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[liberationtech] The security and ethics of mapping in repressive environments

Cyrus Farivar cfarivar at cfarivar.org
Tue Feb 8 22:54:26 PST 2011


Jacob,

I'd love to implement GPG/PGP on my Gmail. Is there an easy primer
that you can point me (or rather, this list/the public) to?

Thx,

-C

On Wed, Feb 9, 2011 at 3:19 AM, Jacob Appelbaum <jacob at appelbaum.net> wrote:
> On 02/08/2011 01:29 PM, Katrin Verclas wrote:
>> Would love to hear what the list thinks of this post:
>>
>> http://blog.standbytaskforce.com/?p=259
>
> Just quickly skimming, I see a ton of stuff that made me slap my forehead.
>
> They suggest not using gmail because of "hacking fears" but in reality,
> gmail is probably the best from a security standpoint of any public or
> free webmail/email provider. The cost of gmail is your privacy and in
> return you're given targeted ads. This is probably an improvement over
> leaking lots of data to the local network where the targeting is violence.
>
> They suggest hushmail - I can't impress on people how bad that advice
> is! Use PGP and gmail before using hushmail. Hushmail has proven
> themselves to be untrustworthy (in architecture and perhaps personally)
> for the only thing that made them special:
> http://en.wikipedia.org/wiki/Hushmail#Controversy
>
> Their advice on passphrases is OK, I guess.
>
> They suggest using Skype for sensitive content - this is a horrible
> idea. Skype is absolute garbage if you're worried about state sponsored
> attackers. It's probably absolute garbage if you're worried about some
> people from the Chaos Computer Club too.
>
> If you have to use non-free software, I suggest zfone, redphone, or
> another system that at least has an open specification or behaves in a
> manner that could be vetted by a third party.
>
> zfone:
> http://zfoneproject.com/
>
> redphone:
> http://www.whispersys.com/
>
> Otherwise, I'd suggest some free software with ZRTP:
>
> zrtp:
> http://zfoneproject.com/prod_asterisk.html
>
> Gnu ZRTP (probably not ready for prime time)
> http://www.gnutelephony.org/index.php/GNU_ZRTP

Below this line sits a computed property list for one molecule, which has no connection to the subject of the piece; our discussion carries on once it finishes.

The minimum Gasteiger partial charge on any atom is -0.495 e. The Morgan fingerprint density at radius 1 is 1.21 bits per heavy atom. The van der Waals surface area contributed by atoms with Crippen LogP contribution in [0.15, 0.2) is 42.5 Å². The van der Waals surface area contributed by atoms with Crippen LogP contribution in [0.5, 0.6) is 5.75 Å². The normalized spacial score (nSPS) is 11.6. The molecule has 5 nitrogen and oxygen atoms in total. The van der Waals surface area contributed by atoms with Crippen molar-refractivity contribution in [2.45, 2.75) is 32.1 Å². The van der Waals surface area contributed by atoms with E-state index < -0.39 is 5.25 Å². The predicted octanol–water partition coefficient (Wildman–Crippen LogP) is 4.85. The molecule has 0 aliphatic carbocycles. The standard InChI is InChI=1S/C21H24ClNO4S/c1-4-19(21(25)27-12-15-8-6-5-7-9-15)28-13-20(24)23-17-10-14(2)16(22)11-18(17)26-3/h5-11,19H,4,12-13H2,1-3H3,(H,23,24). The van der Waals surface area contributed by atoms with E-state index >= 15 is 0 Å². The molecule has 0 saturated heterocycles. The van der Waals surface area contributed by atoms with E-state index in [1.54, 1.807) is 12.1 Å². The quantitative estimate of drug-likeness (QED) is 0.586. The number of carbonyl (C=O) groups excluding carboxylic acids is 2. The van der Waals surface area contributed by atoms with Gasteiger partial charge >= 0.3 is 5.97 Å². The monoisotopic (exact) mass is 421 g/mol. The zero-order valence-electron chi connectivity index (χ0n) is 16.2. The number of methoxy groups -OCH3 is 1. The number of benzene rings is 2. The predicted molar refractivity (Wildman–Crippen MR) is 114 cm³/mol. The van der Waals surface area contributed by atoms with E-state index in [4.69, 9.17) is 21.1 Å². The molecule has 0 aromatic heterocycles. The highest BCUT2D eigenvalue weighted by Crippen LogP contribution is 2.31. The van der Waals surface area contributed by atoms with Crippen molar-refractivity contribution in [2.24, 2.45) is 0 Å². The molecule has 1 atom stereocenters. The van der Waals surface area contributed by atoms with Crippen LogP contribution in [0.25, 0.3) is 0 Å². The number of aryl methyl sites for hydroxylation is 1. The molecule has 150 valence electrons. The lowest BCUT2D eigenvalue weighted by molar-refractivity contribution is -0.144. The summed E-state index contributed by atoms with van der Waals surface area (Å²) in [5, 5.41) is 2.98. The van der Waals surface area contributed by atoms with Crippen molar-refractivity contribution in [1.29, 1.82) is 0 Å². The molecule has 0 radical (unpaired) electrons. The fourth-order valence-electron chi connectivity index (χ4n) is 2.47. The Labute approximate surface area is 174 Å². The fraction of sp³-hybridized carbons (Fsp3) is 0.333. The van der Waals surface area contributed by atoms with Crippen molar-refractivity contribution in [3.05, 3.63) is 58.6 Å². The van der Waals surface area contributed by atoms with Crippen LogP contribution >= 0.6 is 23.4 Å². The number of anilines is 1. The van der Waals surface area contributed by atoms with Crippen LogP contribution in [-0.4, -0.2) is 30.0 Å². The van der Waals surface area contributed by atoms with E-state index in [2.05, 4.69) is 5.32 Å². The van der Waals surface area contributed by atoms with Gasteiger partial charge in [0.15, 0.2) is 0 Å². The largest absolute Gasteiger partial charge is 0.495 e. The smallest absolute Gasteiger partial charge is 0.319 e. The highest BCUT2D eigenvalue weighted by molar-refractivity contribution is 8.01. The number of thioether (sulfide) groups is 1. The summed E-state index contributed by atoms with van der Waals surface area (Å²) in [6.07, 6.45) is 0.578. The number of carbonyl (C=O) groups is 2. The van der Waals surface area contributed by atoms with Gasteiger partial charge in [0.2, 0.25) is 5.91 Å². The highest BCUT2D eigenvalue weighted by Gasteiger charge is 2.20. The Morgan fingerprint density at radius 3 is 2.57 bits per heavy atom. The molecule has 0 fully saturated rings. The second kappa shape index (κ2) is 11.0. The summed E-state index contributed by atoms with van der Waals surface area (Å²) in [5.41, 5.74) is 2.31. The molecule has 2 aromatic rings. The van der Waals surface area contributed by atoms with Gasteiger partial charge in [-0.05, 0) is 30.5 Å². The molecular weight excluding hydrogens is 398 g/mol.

>
> People who do not require encrypted voice and video would be better
> served by using OTR in the chat client of their choice:
> http://www.cypherpunks.ca/otr/
>
> They also suggest using HTTPS when possible - I'd suggest the EFF
> project HTTPS-everywhere:
> https://www.eff.org/https-everywhere
>
> I'd suggest (as Tor developers do) using the Tor Browser Bundle:
> https://www.torproject.org/projects/torbrowser.html
>
> Personally, I think all of the data being sent by an activist in the
> field should go over Tor. If you're in an area where the traffic is
> being recorded, a failure to anonymize anything could be a seriously
> dangerous failure in the long run.
>
>>
>> My take:  It does not go far enough to secure certain communications
>> mentioned there.  Also, as an aside, the Ushahidi SMS Anonymizer is
>> totally and misleadingly misnamed.
>>
>
> Probably anything with SMS in the name is going to be misleading if it
> also has Anonymous or Anonymizer in the name. SMS but specifically SMS
> and GSM are a total privacy nightmare. With only a phone number it is
> usually possible to track someone globally.
>
> All the best,
> Jacob
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-- 
----------------------------------------
Cyrus Farivar
"suh-ROOS FAR-ih-var"

 Freelance Technology Journalist
cfarivar at cfarivar.org

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"Being a good writer is 3% talent, 97% not being distracted by the Internet."



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